After not being able to blog for almost four months, I finally hauled myself into an imaginary support group meeting with other autism parents. This is how it all played out… in my head.
JH — Hi, I’m Jason, and I’m a lousy autism blogger.
GROUP [in unison] — Hi Jason!
JH — Hey. Thanks. But… It’s just that, I don’t really belong here. In cyberspace, I mean. Writing about autism.
Sweater Guy — Tell us why you feel that way.
JH — Well, for starters, I’m not an autism expert. I know my son, but that’s about it.
Sweater Guy — Are you saying you know Jack, but besides that, you know… Jack?
JH — I see what you did there. Very clever.
Sweater Guy [after a high five from Captain Mustache] — Jason, all of us feel that way. We’re all just–everybody, say it with me:
GROUP — “…On an unplanned trip to Holland.”
JH — Yeah, I’ve heard that line before. I get it, but… you, Steve is it? You lead a coalition to change insurance laws. And you in the green. You have a degree in the childhood development field. I’m just a dad.
Hair-in-Buns Lady — Is there really such thang as an honest-to-goodness expert in autism, Jason Hague? I mean, if you seen one chawld with autism–
JH — “You’ve seen ONE child with autism.” Yeah, I’ve heard that one too. But I don’t know if I even want to write about this.
GROUP — [laughter]
JH — What? What’s so funny?
Captain Mustache — You think we wanted to write about this? Dude, I wanted to write about Pez Dispensers. I have the best collection, as far as I know, on the west —
[Sweater Guy clears his throat loudly. Silence follows.]
Captain Mustache — Sorry, sorry. We’ve been working on that… I wanted to write about Pez, but I found out other parents needed what I had.
JH — You have a degree?
Captain Mustache — No. I have experience, dude. Experience with my son’s emper tantrums. Early diagnosis. Expectations. Pediatricians. Special schools. Social Stories. You’ve got some of those same experiences, dude. People want to hear about it. Young parents, especially.
JH — Well, my wife does a better job of writing advice like that. She’s super mom. No, seriously. She wears the suit to bed and everything.
Hair-in-Buns Lady — That might be true, but you have thangs to say, too, hon. As a dad you get pretty personal when you write about your Jackson. How does that make you feel?
JH — [Shrugs] It stings. Every time I do it, it stings. Because whenever I put myself out there like that, I start to think about the whole thing more. All that Jack is missing out on. All he might miss out on.
Spaghetti-Straps Grandma — Is that why you haven’t written for nearly four months?
JH — I don’t know. Yeah, maybe. But… It’s just… When I write about autism, I’m really not writing about autism. I’m writing about my son, and our life with him. I haven’t tried to give advice or anything. I just try to tell our story, and people still get…
Spaghetti-Straps Grandma — What? Pissed off?
JH — Yes. Thank you. That’s what drives me crazy about this subject. There’s so much bickering, it’s unreal! I thought we were all on the same team here! I once implied that dealing with Jack’s hard times was like suffering, and I was mobbed by an angry Facebook group who said I had insulted them. Why? Because a doctor told them that they sit under the same metaphorical umbrella as the one my son sits under.
Sweater Guy — The Autism Spectrum.
JH — Yeah. And for the record, I think it’s a stupid method of classification that has to change. Seriously, it’s way too broad. My son doesn’t speak, doesn’t stay close to us, he has no fear of moving vehicles, and he may never be able to groom himself let alone live an independent, adult life. If people can offer intricate, verbose arguments about why they are the same as he is, they have proved my point, and I have nothing to say. It’s apples to oranges. I would give anything for Jack to be able to speak and reason like that. To have passion for something besides the shelf of Bush’s Beans at Safeway.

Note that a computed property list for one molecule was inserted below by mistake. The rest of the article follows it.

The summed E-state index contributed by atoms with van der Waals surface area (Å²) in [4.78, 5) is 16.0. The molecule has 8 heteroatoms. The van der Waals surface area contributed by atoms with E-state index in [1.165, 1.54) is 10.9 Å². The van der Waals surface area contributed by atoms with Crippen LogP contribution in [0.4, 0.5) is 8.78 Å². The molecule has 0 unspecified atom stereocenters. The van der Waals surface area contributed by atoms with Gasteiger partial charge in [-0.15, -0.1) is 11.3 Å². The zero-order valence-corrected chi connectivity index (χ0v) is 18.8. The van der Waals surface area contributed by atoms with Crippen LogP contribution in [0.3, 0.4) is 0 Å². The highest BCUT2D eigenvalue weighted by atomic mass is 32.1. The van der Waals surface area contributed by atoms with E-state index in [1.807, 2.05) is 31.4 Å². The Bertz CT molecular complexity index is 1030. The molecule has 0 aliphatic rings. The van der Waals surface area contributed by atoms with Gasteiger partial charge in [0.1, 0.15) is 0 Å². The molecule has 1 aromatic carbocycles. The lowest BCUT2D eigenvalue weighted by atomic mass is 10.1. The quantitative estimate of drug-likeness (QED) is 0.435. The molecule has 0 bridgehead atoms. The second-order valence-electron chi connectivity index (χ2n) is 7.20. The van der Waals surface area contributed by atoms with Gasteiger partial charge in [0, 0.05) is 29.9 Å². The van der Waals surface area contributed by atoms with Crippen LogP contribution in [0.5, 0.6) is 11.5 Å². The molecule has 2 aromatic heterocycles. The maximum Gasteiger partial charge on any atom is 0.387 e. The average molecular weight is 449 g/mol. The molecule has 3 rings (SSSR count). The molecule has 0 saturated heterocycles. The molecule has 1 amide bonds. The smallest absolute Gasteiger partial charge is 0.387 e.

Spaghetti-Straps Grandma — We hear you.
JH — No, I don’t think you do. Because you’re telling me to keep writing, and I’m trying to tell you I don’t want to write about autism. I am sick of the labels and all the yelling about them. I am sick of the gotcha posts and endless vaccine debates and all the political stuff that goes with it. Don’t get me wrong, I’m thankful for advocates, but I don’t want to be one. Can’t I just leave autism out of it? Can’t I just write about my son, who mysteriously had his speech stolen from him? Most of his relational capacities, stolen from him? His future… stolen–
Sweater Guy — NO! You don’t know that! Don’t go there! Anything could happen.
Spaghetti-Straps Grandma — You’re a pastor, aren’t you? Don’t you believe that God could heal him?
JH — Well, theoretically, yeah.
Captain Mustache — And lots of kids have breakthroughs later on, bro. There are tons of examples.
Hair-in-Buns Lady — What about the therapies that haven’t even been developed yet?
JH — I know. You guys are right. And I’m not giving up. But I have to write about other stuff.
Sweater Guy — You have already. Lots of times, even on this blog. You can write whatever you want. It’s your blog. Your story.
Sweater Guy — But Jason? You won’t be able stop writing about autism. This journey is in your bones now. Your son is too deep inside you.
JH [Nods] — I know.
[Stands up slowly and walks to the door. Stops. Turns around.]
JH — Jack ran off in May, you know. Freaked us out. He was trying to get to our old house. We found him four blocks up the road, on the sidewalk. Not the street. The sidewalk.
That counts for something, doesn’t it…